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Thursday, July 11, 2019

AUTHOR DEBBIE DE LOUISE ON RESEARCHING MURDER IN A LIGHTHOUSE

Debbie De Louise is a reference librarian at a public library. Her novels include four books in her Cobble Cove mystery series, a romantic comedy novella, a paranormal romance, and two standalone mysteries. Learn more about Debbie and her books at her website/blog

Shedding Light on a 20-year-old Mystery
When I first came up with the idea of writing a novel about a murder at a lighthouse, I knew I would need to do some research about lighthouses. As I wrote the book, I discovered a unique way to add in this research that readers will understand once they finish the story. I included numerous facts about lighthouses and maritime lore and asked my publisher to feature photos and drawings to illustrate each point.

Take this short quiz to see how much you know about lighthouses. Answers are included below. No peeking or Googling allowed. These are only a few of the facts featured in Sea Scope.

1. What was the first lighthouse built in the United States?
2. What is the term for the study of lighthouses?
3. What date do we celebrate Lighthouse Day?
4. Which lighthouse was the first built in New York State and was visited by a slave ship and a pirate?
5. Which lighthouse was manned by a female lighthouse keeper?

Answers
1. The first lighthouse built in America was Boston Lighthouse in 1716 on Little Brewster Island. It was destroyed during the American Revolutionary War and rebuilt in 1783.
2. The study of lighthouses is known as “Pharology,” named after the famed lighthouse of Alexandria. Pharos of Alexandria, the first known lighthouse, was built in Egypt between 300 and 250 BC and stood 450 feet high.
3. For the bicentennial of the United States Lighthouse Service in 1989, the U. S. Lighthouse Society petitioned Congress to declare National Lighthouse Day on August 7—the date in 1789 that the Ninth Act of the First Congress, establishing federal control of lighthouses, was passed and signed by President George Washington. The measure was signed by President Ronald Reagan as Public Law on November 5, 1988 but only for that day in 1989. A similar declaration was won in 2013, but efforts to add the day to the official national calendar have not succeeded.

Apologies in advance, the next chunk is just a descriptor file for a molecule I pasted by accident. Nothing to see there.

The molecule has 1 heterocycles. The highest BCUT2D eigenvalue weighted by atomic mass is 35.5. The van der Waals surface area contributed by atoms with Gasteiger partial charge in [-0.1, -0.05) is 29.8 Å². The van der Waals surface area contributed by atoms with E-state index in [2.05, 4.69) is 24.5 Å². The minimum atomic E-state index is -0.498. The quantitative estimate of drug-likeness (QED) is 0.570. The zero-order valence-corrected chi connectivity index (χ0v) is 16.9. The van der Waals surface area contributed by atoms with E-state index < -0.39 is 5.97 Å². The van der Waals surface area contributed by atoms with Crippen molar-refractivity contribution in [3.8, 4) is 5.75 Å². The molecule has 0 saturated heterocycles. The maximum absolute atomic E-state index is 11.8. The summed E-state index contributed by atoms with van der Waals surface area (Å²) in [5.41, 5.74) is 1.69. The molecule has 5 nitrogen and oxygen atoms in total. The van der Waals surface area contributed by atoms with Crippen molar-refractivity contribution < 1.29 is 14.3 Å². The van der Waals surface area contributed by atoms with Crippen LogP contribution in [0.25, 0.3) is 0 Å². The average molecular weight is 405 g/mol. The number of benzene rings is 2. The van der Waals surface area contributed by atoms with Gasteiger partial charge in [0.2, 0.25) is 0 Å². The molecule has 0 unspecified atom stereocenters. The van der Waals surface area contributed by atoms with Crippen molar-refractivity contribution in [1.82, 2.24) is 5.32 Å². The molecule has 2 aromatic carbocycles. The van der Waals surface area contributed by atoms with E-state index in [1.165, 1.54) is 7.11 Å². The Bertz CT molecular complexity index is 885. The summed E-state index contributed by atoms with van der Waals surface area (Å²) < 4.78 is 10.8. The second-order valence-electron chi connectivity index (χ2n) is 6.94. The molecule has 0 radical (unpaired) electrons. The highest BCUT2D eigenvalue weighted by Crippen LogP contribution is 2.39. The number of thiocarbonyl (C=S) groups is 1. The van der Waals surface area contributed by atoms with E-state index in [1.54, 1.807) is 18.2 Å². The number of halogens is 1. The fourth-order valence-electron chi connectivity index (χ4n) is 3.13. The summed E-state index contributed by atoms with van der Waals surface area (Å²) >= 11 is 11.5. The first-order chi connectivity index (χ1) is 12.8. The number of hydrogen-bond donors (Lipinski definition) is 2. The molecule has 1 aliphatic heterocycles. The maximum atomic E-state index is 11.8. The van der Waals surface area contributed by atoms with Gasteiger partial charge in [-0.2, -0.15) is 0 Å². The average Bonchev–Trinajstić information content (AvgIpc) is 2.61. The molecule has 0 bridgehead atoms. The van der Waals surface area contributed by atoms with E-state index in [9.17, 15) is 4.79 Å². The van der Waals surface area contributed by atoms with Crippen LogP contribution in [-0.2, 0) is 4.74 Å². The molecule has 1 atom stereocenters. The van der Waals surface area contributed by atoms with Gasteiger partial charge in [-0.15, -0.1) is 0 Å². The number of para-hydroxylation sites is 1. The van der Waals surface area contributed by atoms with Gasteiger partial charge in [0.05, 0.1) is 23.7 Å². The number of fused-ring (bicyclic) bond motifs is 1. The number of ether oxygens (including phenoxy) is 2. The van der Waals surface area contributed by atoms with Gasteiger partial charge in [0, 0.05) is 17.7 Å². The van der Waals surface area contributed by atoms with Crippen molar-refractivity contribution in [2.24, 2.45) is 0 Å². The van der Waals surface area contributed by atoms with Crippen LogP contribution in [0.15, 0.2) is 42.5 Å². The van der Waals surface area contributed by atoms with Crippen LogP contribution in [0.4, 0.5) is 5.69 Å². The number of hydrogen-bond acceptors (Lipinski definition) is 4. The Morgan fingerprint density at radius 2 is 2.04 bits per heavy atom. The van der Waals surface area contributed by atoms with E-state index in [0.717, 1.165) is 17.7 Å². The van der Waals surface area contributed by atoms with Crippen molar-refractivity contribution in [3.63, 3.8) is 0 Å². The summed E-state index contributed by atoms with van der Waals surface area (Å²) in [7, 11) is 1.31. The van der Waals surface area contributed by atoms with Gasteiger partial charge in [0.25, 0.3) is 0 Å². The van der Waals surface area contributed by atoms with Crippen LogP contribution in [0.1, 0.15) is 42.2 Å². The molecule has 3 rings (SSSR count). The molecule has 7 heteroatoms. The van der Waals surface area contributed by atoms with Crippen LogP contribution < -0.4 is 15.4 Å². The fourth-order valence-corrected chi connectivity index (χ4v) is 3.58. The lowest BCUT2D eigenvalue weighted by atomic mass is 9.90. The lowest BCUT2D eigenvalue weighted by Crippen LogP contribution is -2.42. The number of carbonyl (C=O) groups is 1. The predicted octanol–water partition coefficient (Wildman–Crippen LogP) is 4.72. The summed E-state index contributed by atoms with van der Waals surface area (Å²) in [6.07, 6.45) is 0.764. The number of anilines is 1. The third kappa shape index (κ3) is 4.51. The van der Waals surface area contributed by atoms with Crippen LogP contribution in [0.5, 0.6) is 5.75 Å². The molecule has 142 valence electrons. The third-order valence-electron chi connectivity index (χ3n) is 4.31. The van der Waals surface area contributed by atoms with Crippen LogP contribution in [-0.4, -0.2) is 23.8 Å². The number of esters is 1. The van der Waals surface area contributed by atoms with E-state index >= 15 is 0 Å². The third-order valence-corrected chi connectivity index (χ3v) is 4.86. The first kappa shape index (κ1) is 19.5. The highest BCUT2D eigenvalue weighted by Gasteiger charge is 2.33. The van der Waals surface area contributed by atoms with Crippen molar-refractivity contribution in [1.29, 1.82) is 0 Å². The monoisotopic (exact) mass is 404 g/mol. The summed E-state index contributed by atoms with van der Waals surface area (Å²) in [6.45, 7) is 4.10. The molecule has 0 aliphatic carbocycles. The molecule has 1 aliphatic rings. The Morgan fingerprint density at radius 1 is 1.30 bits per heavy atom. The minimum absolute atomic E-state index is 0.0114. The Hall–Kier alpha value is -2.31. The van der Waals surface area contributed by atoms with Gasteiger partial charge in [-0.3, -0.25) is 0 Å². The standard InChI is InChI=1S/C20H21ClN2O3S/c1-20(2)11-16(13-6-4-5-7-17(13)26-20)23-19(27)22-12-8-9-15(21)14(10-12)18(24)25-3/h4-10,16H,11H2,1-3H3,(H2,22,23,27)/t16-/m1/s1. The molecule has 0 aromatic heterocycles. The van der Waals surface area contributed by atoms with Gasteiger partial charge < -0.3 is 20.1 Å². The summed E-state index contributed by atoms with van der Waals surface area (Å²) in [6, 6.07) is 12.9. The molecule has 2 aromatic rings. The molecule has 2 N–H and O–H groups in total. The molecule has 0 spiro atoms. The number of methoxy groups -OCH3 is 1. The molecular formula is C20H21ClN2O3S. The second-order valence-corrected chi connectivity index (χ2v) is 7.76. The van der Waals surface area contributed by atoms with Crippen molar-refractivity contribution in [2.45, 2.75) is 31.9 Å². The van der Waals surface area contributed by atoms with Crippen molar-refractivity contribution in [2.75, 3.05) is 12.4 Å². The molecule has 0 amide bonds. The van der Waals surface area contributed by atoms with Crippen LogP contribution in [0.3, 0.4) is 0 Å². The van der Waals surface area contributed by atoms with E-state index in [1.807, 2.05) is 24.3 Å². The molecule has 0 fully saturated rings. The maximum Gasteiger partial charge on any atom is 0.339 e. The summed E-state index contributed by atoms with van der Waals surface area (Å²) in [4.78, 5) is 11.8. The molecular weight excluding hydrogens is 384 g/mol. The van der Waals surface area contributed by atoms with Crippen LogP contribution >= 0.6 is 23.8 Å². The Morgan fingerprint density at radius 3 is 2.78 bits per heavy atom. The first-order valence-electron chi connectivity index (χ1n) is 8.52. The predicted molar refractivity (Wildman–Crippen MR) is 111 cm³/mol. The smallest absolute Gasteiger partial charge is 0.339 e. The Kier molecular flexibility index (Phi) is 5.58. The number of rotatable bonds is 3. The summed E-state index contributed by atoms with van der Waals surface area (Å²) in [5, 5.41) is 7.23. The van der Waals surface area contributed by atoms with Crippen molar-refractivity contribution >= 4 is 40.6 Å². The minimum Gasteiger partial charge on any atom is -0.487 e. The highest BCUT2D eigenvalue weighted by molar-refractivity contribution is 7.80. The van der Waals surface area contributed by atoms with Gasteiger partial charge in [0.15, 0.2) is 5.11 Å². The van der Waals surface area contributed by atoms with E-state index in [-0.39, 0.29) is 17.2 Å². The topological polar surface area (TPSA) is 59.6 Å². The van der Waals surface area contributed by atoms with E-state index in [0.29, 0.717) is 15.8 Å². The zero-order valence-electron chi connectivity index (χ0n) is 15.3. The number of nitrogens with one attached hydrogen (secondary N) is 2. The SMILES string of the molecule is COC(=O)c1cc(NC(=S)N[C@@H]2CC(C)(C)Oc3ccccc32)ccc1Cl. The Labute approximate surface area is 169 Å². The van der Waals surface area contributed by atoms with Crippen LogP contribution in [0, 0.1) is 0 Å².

4. The Montauk Point Lighthouse on Long Island was the first built in New York State and was visited by both the slave ship “Amistad” and a pirate.
5. Robbins Reef, also known as Kate’s Light, is named after the wife of a keeper who, after his death, tended the light from 1886 to 1919 and daily rowed her children to school in Staten Island.

Sea Scope
Sarah Collins needs an escape. Mourning her brother’s death and the impending breakup of her marriage, she returns to her childhood home in South Carolina, where her family operated an inn.

Sarah hasn’t been back to Sea Scope for twenty years; not since she and her brother Glen discovered a body by the nearby lighthouse. She never understood why her parents left Sea Scope so suddenly, or the reasons behind her father's suicide.

After Sarah returns to the inn, she faces long-buried memories, text messages and strange clues. Something is not right in Sea Scope. Reunited with people from her past, she tries to figure out what's going on in her childhood home.

When past and present collide, Sarah must face truths about her family, and what happened that summer day by the lighthouse. But will she survive to tell the tale?

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3 comments:

Debbie said...

Thanks so much for featuring my guest post.

edie said...

Apparently, I know less than nothing about lighthouses. Interesting facts. I can't wait to read Sea Scope.

Debbie said...

Thanks, Edie. I think you'll like the story, as well as the additional facts about lighthouses.